Zionists “secretly control” both Al-Jazeera and the National Geographic

December 15, 2004


1. "Al-Jazeera is really a Zionist plot"
2. National Geographic "is controlled by Zionists"
3. Malki Roth was no bystander
4. The Schijveschuurder family


[Note by Tom Gross]

As mentioned in the dispatch last Friday, December 10, titled "Stoned to death in France: Why Europe is starting to lose faith in Islam" under the item about the popularity of Hizbullah's Al Manar television station among French Moslems ("Jews spread AIDS, and kill children"), I now attach two articles concerning Al-Jazeera television and National Geographic magazine.

(I did not send these last week in line with the policy of not sending too many email dispatches in a single week.)

Both these allegations stem from Iran. One might brush them aside as the insignificant rantings of an irrational regime – except Iran, now on the verge of acquiring nuclear weapons, is likely to be one of the most important global news stories of 2005. Unfortunately, one therefore needs to take seriously the mindset of Iran's official media and ruling elite.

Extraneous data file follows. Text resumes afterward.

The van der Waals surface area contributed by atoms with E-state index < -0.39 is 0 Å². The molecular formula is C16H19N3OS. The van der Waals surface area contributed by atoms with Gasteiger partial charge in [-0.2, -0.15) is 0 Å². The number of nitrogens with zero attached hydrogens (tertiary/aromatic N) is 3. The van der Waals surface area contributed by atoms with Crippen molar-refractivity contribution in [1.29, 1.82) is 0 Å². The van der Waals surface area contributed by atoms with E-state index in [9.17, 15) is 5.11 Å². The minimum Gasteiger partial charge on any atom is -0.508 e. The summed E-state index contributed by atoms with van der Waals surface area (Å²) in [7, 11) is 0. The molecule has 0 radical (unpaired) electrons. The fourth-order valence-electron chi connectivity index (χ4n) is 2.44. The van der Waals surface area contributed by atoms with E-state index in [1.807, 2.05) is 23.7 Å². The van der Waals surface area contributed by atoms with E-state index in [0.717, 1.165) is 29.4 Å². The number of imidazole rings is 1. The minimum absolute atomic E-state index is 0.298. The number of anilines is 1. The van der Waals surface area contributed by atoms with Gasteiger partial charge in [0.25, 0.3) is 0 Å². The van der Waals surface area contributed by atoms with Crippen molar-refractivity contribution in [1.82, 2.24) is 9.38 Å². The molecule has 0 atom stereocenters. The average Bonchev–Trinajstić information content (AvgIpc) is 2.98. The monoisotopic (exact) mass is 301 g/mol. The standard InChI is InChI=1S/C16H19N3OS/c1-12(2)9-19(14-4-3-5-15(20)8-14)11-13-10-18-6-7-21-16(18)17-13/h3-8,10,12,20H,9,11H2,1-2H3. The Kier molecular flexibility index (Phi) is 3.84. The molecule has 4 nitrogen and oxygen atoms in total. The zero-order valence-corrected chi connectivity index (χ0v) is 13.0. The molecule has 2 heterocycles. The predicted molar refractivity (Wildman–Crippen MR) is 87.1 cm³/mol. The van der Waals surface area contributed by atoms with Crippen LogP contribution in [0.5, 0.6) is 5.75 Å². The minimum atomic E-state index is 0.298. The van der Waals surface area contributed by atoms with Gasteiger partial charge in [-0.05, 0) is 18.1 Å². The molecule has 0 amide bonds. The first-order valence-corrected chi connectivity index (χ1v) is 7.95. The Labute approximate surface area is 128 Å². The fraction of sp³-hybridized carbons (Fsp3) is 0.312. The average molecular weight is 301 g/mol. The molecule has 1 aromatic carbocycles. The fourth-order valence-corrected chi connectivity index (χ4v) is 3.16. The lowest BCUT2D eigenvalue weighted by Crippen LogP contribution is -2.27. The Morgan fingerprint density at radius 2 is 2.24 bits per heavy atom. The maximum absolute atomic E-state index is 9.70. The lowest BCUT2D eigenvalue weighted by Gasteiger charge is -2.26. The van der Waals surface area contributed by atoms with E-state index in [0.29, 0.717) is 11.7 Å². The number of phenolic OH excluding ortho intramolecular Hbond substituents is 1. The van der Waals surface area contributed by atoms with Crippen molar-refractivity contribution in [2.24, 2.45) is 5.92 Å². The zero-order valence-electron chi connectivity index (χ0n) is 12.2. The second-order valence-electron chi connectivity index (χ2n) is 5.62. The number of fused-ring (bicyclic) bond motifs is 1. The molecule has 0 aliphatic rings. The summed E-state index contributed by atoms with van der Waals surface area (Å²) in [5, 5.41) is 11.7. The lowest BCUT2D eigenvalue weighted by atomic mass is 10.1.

I attach two articles below, from either side of the world: one from The Tehran Times and the other from The Los Angeles Times.

-- Tom Gross



In the dispatch on Monday (December 13, 2004) titled Hamas art goes on display in Australia, I wrote of the way in which many western media (such as The Guardian) have been calling the victims of bus and cafe bombs "bystanders" rather than the carefully selected targets of Palestinian suicide bombers.

Arnold Roth, a subscriber to this email list, whose 15-year-old daughter Malki was murdered in the Jerusalem Sbarro pizzeria bombing in August 2001, writes:

"Everything in our lives changed forever when Malki, our middle child, a delightful fifteen year old girl with a constant smile on her beautiful face, was killed on 9th August 2001.

She was not caught in the crossfire of some battle. She was not a bystander. She was murdered with fourteen other Israelis [and two Americans] in a restaurant in the middle of the day, in the middle of this city.

The women and children in that pizza restaurant on a hot school-holiday afternoon were the actual target. The terrorists who planned the massacre took their orders from a pediatrician and from a minister of religion in a wheelchair.